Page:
Counting the High Cost of Doing Nothing
Increasing operational expenses to avoid capital expenditures that would boost warehouse capacity and functionality might end up costing you more in the long run.
Consider this scenario: Demand is up and projected to grow for your products. But you are running out of space in your distribution center. Although you realize modernizing your distribution center to increase productivity would make sense, you resort to the seemingly more affordable solution — hiring more workers.
While many companies may balk at the upfront cost of investing in, for example, warehouse automation technology, holding off on upgrading in the name of saving money can become a costly long-term strategy.
Don’t get me wrong. Automation is not always the answer to tackling issues that stem from rapid growth, but companies need to be aware that doing nothing also comes at a cost. Increasing operational expenses to avoid capital expenditures that would boost warehouse capacity and functionality is generally not a good idea. More workers on the floor mean more congestion and delays, in addition to increasing the risk of higher turnover rates, as new employees are more likely to move on than longer-term associates.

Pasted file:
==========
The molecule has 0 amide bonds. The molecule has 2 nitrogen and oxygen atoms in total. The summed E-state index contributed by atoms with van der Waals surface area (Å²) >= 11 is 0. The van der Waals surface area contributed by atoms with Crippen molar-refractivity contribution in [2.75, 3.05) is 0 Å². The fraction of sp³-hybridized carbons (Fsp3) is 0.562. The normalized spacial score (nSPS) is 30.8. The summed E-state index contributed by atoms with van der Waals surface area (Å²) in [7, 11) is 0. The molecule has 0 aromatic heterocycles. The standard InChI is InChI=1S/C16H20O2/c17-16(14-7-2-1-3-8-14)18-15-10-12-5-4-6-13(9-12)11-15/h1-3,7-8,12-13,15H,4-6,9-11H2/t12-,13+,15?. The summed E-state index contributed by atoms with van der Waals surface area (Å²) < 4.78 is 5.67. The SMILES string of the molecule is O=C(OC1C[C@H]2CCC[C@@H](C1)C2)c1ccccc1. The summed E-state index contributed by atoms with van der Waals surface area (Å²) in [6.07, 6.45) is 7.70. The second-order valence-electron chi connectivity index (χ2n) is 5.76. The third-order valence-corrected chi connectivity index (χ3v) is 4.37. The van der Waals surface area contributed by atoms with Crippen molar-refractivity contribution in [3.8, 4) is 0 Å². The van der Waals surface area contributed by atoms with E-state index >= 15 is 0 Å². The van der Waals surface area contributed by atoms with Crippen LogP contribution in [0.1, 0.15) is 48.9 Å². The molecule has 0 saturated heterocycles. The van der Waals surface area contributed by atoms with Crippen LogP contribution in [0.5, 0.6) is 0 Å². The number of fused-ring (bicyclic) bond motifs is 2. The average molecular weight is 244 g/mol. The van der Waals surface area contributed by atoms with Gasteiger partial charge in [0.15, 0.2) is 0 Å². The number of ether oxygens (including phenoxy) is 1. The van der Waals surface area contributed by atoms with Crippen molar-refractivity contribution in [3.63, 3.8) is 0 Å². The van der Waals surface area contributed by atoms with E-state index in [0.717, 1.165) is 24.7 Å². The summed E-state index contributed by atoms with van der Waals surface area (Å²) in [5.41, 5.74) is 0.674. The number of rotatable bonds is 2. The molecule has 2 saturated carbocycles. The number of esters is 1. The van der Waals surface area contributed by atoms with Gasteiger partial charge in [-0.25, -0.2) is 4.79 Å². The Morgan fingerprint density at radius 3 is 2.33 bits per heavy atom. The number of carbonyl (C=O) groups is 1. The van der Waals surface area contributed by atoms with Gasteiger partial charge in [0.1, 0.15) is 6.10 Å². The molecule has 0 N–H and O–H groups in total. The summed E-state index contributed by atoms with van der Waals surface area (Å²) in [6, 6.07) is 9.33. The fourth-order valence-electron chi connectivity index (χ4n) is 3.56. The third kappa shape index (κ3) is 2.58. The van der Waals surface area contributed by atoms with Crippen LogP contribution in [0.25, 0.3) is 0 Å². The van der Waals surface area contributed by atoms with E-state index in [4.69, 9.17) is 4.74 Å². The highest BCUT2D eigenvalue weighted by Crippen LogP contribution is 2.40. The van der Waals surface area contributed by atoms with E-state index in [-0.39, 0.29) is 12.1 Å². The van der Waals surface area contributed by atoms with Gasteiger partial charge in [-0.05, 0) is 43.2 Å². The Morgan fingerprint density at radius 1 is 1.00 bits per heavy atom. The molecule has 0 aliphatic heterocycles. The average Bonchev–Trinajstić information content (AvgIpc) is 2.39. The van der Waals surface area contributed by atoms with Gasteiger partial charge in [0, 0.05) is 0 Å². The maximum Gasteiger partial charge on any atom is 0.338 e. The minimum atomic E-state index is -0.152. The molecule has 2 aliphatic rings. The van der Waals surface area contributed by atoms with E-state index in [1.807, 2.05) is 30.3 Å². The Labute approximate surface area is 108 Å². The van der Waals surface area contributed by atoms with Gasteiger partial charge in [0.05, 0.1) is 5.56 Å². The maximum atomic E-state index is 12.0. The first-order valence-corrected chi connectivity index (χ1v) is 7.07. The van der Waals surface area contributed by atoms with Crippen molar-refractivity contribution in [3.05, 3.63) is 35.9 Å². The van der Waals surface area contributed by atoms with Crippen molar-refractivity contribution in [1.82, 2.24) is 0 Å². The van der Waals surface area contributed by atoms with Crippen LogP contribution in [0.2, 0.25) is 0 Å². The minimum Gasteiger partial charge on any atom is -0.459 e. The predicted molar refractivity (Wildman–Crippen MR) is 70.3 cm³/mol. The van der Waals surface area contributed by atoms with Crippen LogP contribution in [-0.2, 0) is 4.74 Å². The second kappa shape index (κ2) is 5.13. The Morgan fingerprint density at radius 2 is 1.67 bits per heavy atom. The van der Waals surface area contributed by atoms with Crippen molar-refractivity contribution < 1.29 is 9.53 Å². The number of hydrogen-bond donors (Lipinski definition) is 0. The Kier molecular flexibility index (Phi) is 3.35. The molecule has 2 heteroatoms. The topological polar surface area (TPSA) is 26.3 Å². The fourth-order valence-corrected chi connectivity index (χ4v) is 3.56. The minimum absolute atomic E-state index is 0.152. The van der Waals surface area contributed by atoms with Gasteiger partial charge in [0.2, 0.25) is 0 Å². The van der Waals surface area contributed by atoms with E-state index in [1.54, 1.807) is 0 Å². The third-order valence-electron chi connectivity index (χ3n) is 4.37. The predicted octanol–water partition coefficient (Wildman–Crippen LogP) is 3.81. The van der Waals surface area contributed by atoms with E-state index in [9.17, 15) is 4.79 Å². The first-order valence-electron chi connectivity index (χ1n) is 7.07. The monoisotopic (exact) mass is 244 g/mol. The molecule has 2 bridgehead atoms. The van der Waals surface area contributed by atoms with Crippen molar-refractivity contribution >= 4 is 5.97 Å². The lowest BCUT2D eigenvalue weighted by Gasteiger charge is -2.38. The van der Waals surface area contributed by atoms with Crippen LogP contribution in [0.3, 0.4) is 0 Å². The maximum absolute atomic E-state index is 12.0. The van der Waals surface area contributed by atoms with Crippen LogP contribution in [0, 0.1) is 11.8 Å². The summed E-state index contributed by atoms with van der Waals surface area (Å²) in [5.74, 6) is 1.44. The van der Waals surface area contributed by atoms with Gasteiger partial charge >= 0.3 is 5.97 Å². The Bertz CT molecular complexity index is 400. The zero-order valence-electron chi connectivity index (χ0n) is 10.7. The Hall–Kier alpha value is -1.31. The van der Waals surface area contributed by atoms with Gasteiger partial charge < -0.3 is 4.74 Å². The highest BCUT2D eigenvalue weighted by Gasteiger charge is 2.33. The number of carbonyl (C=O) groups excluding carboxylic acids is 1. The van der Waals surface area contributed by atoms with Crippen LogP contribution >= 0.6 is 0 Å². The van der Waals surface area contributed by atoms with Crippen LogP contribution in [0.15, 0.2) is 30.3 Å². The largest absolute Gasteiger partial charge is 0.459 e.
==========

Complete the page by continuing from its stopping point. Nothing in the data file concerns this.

In the end, if your productivity and order fulfillment suffer as a result of your inaction, so will your customer relationships.
FORTE, a Swisslog Company, made the following observation in SupplyChain 24/7:
Businesses routinely choose to not invest in distribution without giving careful consideration to the impact on operational costs and missed business opportunities. They thoroughly evaluate whether to purchase material handling equipment, warehouse software and distribution buildings. The same scrutiny should be applied to real and often hidden expenses and the opportunity costs of the option to do nothing.
In FORTE’s case, the company came to the “rescue” of a retailer who had planned to respond to a significant increase in demand and SKUs by hiring more workers to the tune of $900,000 to $3 million per year. Although labor costs would more than double, the retailer would still struggle to fulfill and deliver new orders on time. After much debate, senior management decided to spend $5 million on new material handling equipment and software to meet current and future demand.
So what issues can arise from the do-nothing strategy?
Well, take your pick among unwanted scenarios: Bottlenecks in pick zones; safety concerns as a result of increased congestion; double-handling due to an inability to confirm picks; discrepancies in putaway, replenishment, and picking stemming from the lack of automatic data capture and real-time tracking; and dropping productivity as employees, among other things, have to travel further to retrieve items.
If you have reached a point where you miss or ship incorrect orders, and adding labor seems to only compound the challenges, it is time to take a serious look at your priorities. Perhaps, investing in automation is finally justified?
This post originally appeared in EBN Online.
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